If you’re interested in an author visit, please email me at emma@emmalesko.com!

image

International Day of Peace with Unity for Orphans

imageLast week, I visited an orphanage in Mexico with Unity 4 Orphans as my contribution to the United Nation’s International Day of Peace. I was a little reluctant to jump in on a high-energy Soccer Day event, as I tend to gravitate to quieter activities. Fortunately, the needs of the soccer field were more than covered, and I was able to hide out with the kids who had more of a literary and artistic bent.

It was then that I discovered the immense amount of creativity these kids had with very few materials for creative outlet. As always, I go into my work with children with the intention of celebrating neurodiversity to help kids access their own superpowers. It was amazing to me how visible the superpowers of these children were.

Many of the girls were very excited to braid my hair. They were young, so of course I expected some sloppy braids and maybe a few knots. Imagine my surprise when one of the girls took a picture of her work for me, and I saw this:

IMG_6631

Additionally, we had brought some Play Dough down with us, and I was amazed at the sophistication of the artistic expression.

IMG_6650

I have a firm belief that we are all born with superpowers to make the world a better place, and that we discover them by following what we love. These kids can make beauty out of almost nothing. As a creative myself, I am so excited to get back down there and do what I can to support these kids in pursuing their natural-born passions.

If you are interested in sending art, books, or writing supplies, please email me at emma@emmalesko.com and I will stuff them into my backpack or suitcase on future trips. Or, if you would like to get involved yourself, reach out to Unity 4 Orphans here!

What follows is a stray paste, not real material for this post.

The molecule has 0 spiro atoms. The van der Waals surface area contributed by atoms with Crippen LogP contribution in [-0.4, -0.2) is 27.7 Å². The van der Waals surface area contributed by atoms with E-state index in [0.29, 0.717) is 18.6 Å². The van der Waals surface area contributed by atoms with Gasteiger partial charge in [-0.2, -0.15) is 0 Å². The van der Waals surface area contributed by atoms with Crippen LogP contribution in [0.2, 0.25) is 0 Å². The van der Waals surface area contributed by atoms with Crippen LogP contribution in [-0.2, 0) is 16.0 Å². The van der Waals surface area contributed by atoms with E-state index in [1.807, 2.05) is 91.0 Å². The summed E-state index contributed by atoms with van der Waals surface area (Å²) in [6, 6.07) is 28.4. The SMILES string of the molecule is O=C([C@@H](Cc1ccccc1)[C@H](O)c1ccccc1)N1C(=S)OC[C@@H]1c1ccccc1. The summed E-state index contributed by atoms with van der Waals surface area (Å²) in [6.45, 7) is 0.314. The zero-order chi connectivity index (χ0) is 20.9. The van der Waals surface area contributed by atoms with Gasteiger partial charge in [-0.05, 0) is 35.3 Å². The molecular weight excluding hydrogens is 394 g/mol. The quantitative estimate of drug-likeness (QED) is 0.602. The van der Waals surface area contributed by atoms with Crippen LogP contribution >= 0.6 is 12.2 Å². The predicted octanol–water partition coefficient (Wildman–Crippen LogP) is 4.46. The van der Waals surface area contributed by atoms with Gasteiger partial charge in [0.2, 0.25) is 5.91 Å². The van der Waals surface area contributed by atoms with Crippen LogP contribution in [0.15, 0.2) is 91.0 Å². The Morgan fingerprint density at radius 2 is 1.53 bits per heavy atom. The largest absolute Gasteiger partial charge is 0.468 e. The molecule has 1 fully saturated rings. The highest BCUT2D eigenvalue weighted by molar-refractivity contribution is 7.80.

Vonnegut

Big Week for Chapter Book Super Lexi!

Lots of activity with my chapter book Super Lexi this week!

The awesome tweets.

The awesome tweets.

First, investigative reporter from Wired magazine and esteemed supporter of the neurodiversity movement Steve Silberman tweeted kind words about Super Lexi. Needless to say, it made my day, because Steve Silberman is awesome.

Next, I began my long overdue journey on Goodreads! Who knew that was such a spectacular place? I can make friends who are only interested in talking about books? I can’t think of any thing more fun. Come find me. I”ll be thrilled to talk about nothing but books with you.

Click to find me!

Click to find me!

My Facebook page is happy!

My Facebook page is happy!

And finally, I am profoundly grateful that my Facebook page now has more than 2000 followers. The support has been overwhelming!

As many of you know by now, I have a phobia of eyeballs staring at me. Going public with Super Lexi was out of character for me, but I it did anyway in the hopes that I would figure out a way to survive it.

This is why I cling to an old quote my dear friend Kurt Vonnegut used to say (kidding, he was not my dear friend, though I’m certain my life would have been complete if he had been):

Vonnegut

Thanks to all of you, there’s hope for my wings yet!